<col style="width:60%;" />
            <td>Column 1<!--This column will have 40% width--></td>
            <td>Column 2<!--This column ill have 60% width--></td>
            <td>Cell 1</td>
            <td>Cell 2</td>
  • 15
    In my experience, colgroup support is flaky at best. – eyelidlessness Jun 6 '09 at 20:16
  • strikingly similar is WPF Grid – Binoj Antony Jun 17 '09 at 11:09

If the for attribute of a <label> tag isn't specified, it is implicitly set as the first child <input>, i.e.

<label>Alias: <input name="alias" id="alias"></label>

is equivalent to

<label for="alias">Alias:</label> <input name="alias" id="alias">
  • 4
    But this enjoys less browser support than the for attribute – Quentin Jun 7 '09 at 21:42
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    @David — Do you have any documentation to back that up? I don't think I've ever seen a browser not support this usage. I've personally tested in IE6/7, FF2/3, Safari 3, and Chrome 1/2. I haven't tested myself in Opera, but I'd be very surprised if it didn't work. This behavior is part of the original HTML 4.0 spec, first published more than eleven years ago: w3.org/TR/1998/REC-html40-19980424/interact/forms.html#adef-for – Ben Blank Jun 22 '09 at 18:50
  • Also, it's not valid to put an input inside of a label, and DOH you didn't close your input tag in either example! – Anthony Jul 23 '09 at 9:41
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    You are wrong on both counts: this is valid practice, and the end tag is forbidden of input elements. – moo Jul 23 '09 at 13:33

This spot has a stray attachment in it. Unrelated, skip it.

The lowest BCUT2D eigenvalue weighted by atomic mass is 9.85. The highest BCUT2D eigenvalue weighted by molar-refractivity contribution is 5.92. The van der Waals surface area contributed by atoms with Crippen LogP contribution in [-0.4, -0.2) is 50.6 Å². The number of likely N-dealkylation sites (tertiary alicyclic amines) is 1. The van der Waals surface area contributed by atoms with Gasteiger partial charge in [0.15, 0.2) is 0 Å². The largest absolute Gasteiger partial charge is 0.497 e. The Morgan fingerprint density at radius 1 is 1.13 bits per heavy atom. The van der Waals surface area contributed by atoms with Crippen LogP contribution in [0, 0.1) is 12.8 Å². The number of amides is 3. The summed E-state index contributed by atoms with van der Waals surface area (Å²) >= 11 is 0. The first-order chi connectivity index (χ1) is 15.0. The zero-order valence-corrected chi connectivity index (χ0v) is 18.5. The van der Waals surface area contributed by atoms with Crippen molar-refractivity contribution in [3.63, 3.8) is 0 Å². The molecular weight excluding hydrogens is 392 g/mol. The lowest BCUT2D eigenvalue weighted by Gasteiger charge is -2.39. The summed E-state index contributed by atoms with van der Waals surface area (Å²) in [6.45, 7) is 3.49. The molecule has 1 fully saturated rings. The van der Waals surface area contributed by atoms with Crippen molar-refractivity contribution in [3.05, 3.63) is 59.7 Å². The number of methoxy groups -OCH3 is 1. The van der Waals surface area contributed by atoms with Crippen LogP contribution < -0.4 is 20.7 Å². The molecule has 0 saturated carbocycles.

Button as link, no JavaScript:

You can put any kind of file in the form action, and you have a button that acts as a link. No need to use onclick events or such. You can even open-up the file in a new window by sticking a "target" in the form. I didn't see that technique in application much.

Replace this

<a href="myfile.pdf" target="_blank">Download file</a>

with this:

<form method="get" action="myfile.pdf" target="_blank">
    <input type="submit" value="Download file">
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    Button won't have "Save file as" option, which may be needed by users who don't like Adobe Acrobat taking over their browser. – Kornel Jul 9 '09 at 20:01
  • It will behave with default browser behavior when accessing PDF file. It could be an HTML file, a word file, a zip file, or anything else you want. – Wadih M. Jul 9 '09 at 23:44